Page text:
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Keeping a balance between pragmatism and perfectionism​

A few avenues to explore​

Marakoudja has four core values that permeate everything we do: pragmatism, passion, transparency and perseverance. In this article I’ll be looking at pragmatism, which is an extremely useful attitude to adopt whenever you find yourself having to manage change.

Each episode of change will bring opposing forces into play. And without pragmatism, nothing can be achieved.

Here’s what Wikipedia has to say about pragmatism (translated from the French-language article):

“Pragmatism is an American school of philosophy. According to founder Charles Sanders Peirce, an expression’s meaning lies in its practical consequences. ...] In everyday terms, pragmatism in English and French refers simply to the ability to adapt to the constraints of reality, or the idea that the end-goal of intelligence is to know how to act, not gain knowledge. […]”. According to the pragmatic outlook, to think something means identifying all its practical implications, because for Peirce and his disciples, only its implications give meaning to the object being thought of. Ideas thus become simple – but necessary – instruments of thought. In principle, there is no such thing as truth. Rather it is revealed progressively through experiences.”

What are the hindrances to pragmatism?

Here’s what I often see happening during projects. These hindrances can affect me just as much they affect other people.

The tireless search for perfection:

As the saying goes, “the best is the enemy of the good”. Then there’s the Pareto principle, according to which 80% of results can be obtained with just 20% of efforts.

“The Pareto principle is an empirical principle, i.e. it's ‘often’ encountered in practice, give or take a few approximations on the numbers 80 and 20."[1]

A pragmatic attitude is to know when to stop once a goal has been achieved. This is one of the foundations underpinning agile methods. Deliver a usable product quickly, then improve it over time. That which is superfluous – hypothetical cases that occur less than 20% of the time – will be dealt with last, if at all.

"Better to do something imperfectly than to do nothing flawlessly." 

Robert H. Schuler


Processes exist so that we don’t have unceasingly to reinvent the wheel. They also heighten our efficiency. There’s nothing wrong with processes if used as a list of best practices for cases that crop up all the time, as this avoids having to ask the question each time about how to do something. However, processes can also be a straitjacket: we get to the point where things are only done because the process requires it to be done. The action in itself has zero value.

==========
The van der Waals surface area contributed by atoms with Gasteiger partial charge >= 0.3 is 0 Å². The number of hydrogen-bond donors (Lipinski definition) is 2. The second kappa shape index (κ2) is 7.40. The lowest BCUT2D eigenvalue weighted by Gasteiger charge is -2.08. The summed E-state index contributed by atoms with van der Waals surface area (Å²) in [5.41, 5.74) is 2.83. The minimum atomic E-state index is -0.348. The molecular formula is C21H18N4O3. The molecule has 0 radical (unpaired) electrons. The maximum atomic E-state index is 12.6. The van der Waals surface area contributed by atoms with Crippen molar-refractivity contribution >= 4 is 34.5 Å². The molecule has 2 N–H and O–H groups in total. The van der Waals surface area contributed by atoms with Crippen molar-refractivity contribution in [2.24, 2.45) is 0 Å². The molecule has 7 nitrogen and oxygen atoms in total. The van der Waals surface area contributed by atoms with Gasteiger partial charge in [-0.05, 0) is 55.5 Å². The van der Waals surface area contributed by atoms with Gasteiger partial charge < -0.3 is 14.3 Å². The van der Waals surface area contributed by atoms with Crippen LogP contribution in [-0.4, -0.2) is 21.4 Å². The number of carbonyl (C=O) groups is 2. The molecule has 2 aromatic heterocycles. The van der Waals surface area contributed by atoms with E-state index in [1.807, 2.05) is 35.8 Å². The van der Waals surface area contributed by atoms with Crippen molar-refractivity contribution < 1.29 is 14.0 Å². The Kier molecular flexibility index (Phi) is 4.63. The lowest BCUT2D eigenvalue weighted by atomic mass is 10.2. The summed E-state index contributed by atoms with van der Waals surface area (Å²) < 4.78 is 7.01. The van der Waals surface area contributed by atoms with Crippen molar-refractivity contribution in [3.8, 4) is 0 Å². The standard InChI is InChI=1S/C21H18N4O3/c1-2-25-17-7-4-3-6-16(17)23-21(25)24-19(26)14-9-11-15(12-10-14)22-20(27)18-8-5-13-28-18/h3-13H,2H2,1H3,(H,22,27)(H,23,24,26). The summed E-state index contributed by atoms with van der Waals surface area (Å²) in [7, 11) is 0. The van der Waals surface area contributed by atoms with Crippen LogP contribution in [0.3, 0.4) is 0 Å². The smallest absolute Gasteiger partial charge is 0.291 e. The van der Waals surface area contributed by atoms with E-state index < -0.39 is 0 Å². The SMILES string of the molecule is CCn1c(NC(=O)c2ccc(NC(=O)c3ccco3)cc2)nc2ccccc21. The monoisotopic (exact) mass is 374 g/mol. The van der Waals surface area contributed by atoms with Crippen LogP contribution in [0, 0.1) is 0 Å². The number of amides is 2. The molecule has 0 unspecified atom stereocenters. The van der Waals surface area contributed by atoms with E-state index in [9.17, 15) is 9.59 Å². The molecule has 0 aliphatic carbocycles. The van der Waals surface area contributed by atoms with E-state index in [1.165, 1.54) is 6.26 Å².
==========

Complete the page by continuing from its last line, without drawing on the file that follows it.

How to stay pragmatic in these situations?

When faced with perfectionism, the best policy is listening the other people’s feedback. If you hear remarks along the lines of “Aren't you overdoing it a little bit there?” or if you feel others are reluctant to follow you, take a break and ask yourself if it’s really necessary to drive up the performance to this level of perfection.

A frequent problem in companies that collect information on the use of their employees' time is a desire for too much precision. If each time we have to input our working time it takes us 5 minutes to find the right category, sub-category and sub-sub-category, most likely the data entered will not be reliable. Once again, the best is the enemy of the good.

When process is the issue at hand, I suggest defining the usual cases – those that occur 80% of the time. The remaining 20% are rarer. You can simply let the team decide which procedure to follow, as long as they document the reasons for departing from the usual process.

As a result, your processes will be much lighter. Applying the Pareto principle, we can posit that documenting exceptions (i.e. those cases occurring 20% of the time) could take up 80% of the pages in our process handbook.

For example, for answering calls in a customer service department, the process could describe the usual discussion flow of the interview and provide sample answers to the questions asked in 80% of cases. When it comes to more specific but less frequent questions, the process may simply state that the customer should be referred to a level-two person, who will then use their expertise to identify the problem and try to resolve it.

So to sum up, sticking to a pragmatic approach means:

- asking oneself what value is being added to the end-results by our actions

- putting in place processes that give precise details on how to deal with common cases adn tell us what to do when excepts arise.

What about you? Do you have similar or different experiences? Let me know, I'll be happy to discuss it with you!

Artwork : Mélanie Bénard Tremblay, 2019, © Marakoudja.


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